As robust as the world of modern American numismatic publishing is, it’s good to take a look backward from time to time.
Numismatists love to study and collect the hobby’s foundational books, auction catalogs, and periodicals of the 19th century. There’s an entire “industry” (if that’s the right word) devoted to buying, selling, and preserving these and similar objects of numismatic history.
10 years ago, bibliophile David Fanning—since 2010 one-half of the rare-book firm of Kolbe & Fanning Numismatic Booksellers—wrote an engaging article for the March 2012 issue of The Numismatist (the journal of the American Numismatic Association).
In “Top 10 American Numismatic Books of the 19th Century,” Fanning says that “Important works continue to inform and teach today’s collectors.” He observes that in the 1850s, when the hobby of coin collecting was first beginning to flourish in America, there was only a small number of books on coins, medals, and paper money. “Much of what was available was aimed more at merchants, economists, and government personnel,” he notes. This changed as the hobby continued to grow, and by the end of the 1800s “the savvy collector could have built a sizable library.”
Today, Fanning says, “Even a casual collector on a modest budget can fill an entire bookshelf with useful numismatic literature in surprisingly little time.”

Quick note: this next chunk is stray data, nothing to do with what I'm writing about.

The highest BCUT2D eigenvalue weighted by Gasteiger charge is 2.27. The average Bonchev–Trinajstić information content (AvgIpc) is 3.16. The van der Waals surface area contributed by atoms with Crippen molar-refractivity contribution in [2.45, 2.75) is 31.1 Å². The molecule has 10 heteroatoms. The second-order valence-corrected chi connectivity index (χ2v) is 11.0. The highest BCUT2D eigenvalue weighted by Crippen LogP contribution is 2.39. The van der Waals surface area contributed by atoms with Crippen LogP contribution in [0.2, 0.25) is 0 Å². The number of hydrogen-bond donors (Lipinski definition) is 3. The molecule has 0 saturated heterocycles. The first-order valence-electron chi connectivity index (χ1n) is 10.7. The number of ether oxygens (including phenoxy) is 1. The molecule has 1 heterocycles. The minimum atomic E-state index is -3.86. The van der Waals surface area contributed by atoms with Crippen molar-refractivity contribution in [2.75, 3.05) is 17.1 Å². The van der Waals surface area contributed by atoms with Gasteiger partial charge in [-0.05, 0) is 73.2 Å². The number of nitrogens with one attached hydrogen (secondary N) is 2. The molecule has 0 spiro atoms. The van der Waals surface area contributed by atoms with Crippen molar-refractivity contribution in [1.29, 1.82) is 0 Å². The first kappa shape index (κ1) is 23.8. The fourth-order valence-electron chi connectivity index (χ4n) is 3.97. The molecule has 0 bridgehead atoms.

His Numismatist article covers 10 publications of the 19th century that are considered numismatic classics today. Every collector who engages in conversations and explores the hobby to any depth will eventually hear these titles come up—books like Sylvester S. Crosby’s The Early Coins of America (1875) and the Catalogue of John W. Haseltine’s Type Table of U.S. Dollars, Half Dollars & Quarter Dollars (1881), and the periodical American Journal of Numismatics (started 1866) of the American Numismatic Society.
In a November 2015 interview with Coin World editor-at-large Steve Roach, Fanning opined on the future of numismatic literature collecting. “I think future collectors will have a more sophisticated appreciation of the physical aspects of the book as artifact, and will continue to have a strong regard for the history of our hobby,” he said. “As numismatists, we’re all interested in history to one degree or another. Our customers tend more strongly to be historically minded, and I think this aspect will grow as the internet continues to grow as a repository for information.”
To read David Fanning’s thoughts on the “Top 10 American Numismatic Books of the 19th Century,” visit the Kolbe & Fanning website.
Dennis Tucker has served the hobby community as publisher of Whitman Publishing since 2004. His column “Notes Published” covers books and publishing in general, with a special emphasis on antiques and collectibles. Whitman is the Official Supplier of the congressionally chartered American Numismatic Association. The firm produces many standard references relating to the art and science of numismatics (the study of coins and related objects). Numismatics is a field that touches on American financial and banking history, economics, artistry and design, technology, mining and metallurgy, political history, society, and culture.